Title:On The Fence
Author: Kasie West
Genre: YA contemporary
Themes: Friendship, growing up, sports, having zillions of brothers
Blurb: Charlie’s grown up with 3 older brothers and Braden, the boy from next door. She’s used to being a total tomboy, playing tons of sports, and being one of the guys. When she’s forced to get a job selling clothes and modeling makeup, she gets stuck between two selves—the girly one at work and the tomboy at home. Chatting with Braden over the fence when she can’t sleep at night helps her to make sense of everything. Everything, that is, except her unwanted feelings for him.
I loved all of On the Fence’s characters. Charlie was a tomboy, which felt refreshing—I don’t think I’ve seen too many YA contemporary tomboys. But she is also a girl. Throughout the book she struggled with the duality of her identity, but I liked how she mangaged to find balance in the end. I guess (at least for me) that everybody is defined by something, but I liked how Charlie figured out how to be more than her sterotype, a ‘big burly girl’ who plays sports. This felt really relatable, because we’re all more than just one thing. I personally often tell myself I shouldn’t do something because it’s ‘not like me’ but if I want to do it, then it obviously is something some part of me is like. I also related to Charlie with her brothers. There aren’t a lot of big families in YA books, but this was. I also have three siblings, and while I only have one brother, I though Charlie’s relationship with her brothers was very accurately depicted.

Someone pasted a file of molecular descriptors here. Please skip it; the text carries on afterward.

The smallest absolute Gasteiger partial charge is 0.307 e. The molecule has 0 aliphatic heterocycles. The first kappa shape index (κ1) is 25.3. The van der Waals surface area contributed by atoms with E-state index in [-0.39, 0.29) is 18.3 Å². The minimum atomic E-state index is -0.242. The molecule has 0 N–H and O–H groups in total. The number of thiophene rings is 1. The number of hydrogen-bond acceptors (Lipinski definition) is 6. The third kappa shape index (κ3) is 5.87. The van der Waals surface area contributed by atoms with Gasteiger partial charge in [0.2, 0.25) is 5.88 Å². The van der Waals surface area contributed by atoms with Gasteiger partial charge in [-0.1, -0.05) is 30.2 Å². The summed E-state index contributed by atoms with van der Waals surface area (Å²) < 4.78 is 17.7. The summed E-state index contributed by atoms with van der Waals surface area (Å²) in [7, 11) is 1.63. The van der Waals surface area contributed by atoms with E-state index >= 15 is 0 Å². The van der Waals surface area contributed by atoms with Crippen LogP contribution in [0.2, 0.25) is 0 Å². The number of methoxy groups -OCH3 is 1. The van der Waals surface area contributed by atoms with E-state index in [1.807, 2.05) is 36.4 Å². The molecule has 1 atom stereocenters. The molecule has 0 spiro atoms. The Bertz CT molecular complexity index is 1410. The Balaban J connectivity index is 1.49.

Braden and Charlie’s brothers all felt unique but the same simultaneously. Charlie’s dad was so cute and nice and managed to be both loving and strict. Linda, Charlie’s boss, was motherly and understanding. Amber, a makeup artist who Charlie befriends, rocked. She brought out Charlie’s girly side for sure. All of the characters were great.
The plot was predictable in terms of girl and guy and up together, but it had plenty of unique elements as well, such as a game of Frisbee Golf. Another example is toward the end of the book when Charlie goes to a basketball camp. This wasn’t a camp book, but just felt like part of Charlie’s life as she got her head around her problems. Charlie dates someone else before ending up with the love interest, which I found realistic. These things aren’t normally right the first time. The changing setting of Charlie’s house, the park, and the shop she worked at were well describe. I was always interested in what would happen, because I felt like there could have been more than one resolution. With Charlie’s relatable and distinct voice driving everything, I was transported into the story.
While I’m still holding out for contemporaries with non-romantic plots, and the cover annoyed me (the girl kissing the boy by the fence is in a floral dress; Charlie specifically states that she hates dresses), and the premise wasn’t too unique, the was cute and well executed.